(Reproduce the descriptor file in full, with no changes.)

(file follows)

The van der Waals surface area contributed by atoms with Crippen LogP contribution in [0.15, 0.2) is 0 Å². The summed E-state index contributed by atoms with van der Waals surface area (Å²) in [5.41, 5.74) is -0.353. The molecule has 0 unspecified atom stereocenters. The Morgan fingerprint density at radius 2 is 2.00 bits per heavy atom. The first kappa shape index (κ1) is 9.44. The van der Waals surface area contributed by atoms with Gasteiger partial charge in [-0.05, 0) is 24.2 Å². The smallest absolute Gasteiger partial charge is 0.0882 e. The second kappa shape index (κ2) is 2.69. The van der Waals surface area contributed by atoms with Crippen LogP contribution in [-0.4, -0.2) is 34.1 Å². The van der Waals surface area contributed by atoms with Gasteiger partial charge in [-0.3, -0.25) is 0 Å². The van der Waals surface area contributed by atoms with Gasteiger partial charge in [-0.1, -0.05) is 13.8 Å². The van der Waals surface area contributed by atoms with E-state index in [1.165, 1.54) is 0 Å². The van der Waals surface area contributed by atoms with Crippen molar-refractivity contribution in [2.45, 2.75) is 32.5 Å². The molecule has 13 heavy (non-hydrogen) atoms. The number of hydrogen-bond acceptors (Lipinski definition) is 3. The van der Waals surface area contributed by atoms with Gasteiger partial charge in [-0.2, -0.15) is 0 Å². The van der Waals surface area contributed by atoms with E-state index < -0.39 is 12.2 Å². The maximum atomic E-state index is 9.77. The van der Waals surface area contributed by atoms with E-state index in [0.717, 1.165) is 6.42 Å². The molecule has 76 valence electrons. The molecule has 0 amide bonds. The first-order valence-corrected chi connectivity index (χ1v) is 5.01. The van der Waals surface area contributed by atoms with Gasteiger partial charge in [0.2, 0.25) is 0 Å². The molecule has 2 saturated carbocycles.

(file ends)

The van der Waals surface area contributed by atoms with Crippen LogP contribution in [0.15, 0.2) is 0 Å². The summed E-state index contributed by atoms with van der Waals surface area (Å²) in [5.41, 5.74) is -0.353. The molecule has 0 unspecified atom stereocenters. The Morgan fingerprint density at radius 2 is 2.00 bits per heavy atom. The first kappa shape index (κ1) is 9.44. The van der Waals surface area contributed by atoms with Gasteiger partial charge in [-0.05, 0) is 24.2 Å². The smallest absolute Gasteiger partial charge is 0.0882 e. The second kappa shape index (κ2) is 2.69. The van der Waals surface area contributed by atoms with Crippen LogP contribution in [-0.4, -0.2) is 34.1 Å². The van der Waals surface area contributed by atoms with Gasteiger partial charge in [-0.3, -0.25) is 0 Å². The van der Waals surface area contributed by atoms with Gasteiger partial charge in [-0.1, -0.05) is 13.8 Å². The van der Waals surface area contributed by atoms with E-state index in [1.165, 1.54) is 0 Å². The van der Waals surface area contributed by atoms with Crippen molar-refractivity contribution in [2.45, 2.75) is 32.5 Å². The molecule has 13 heavy (non-hydrogen) atoms. The number of hydrogen-bond acceptors (Lipinski definition) is 3. The van der Waals surface area contributed by atoms with Gasteiger partial charge in [-0.2, -0.15) is 0 Å². The van der Waals surface area contributed by atoms with E-state index < -0.39 is 12.2 Å². The maximum atomic E-state index is 9.77. The van der Waals surface area contributed by atoms with E-state index in [0.717, 1.165) is 6.42 Å². The molecule has 76 valence electrons. The molecule has 0 amide bonds. The first-order valence-corrected chi connectivity index (χ1v) is 5.01. The van der Waals surface area contributed by atoms with Gasteiger partial charge in [0.2, 0.25) is 0 Å². The molecule has 2 saturated carbocycles.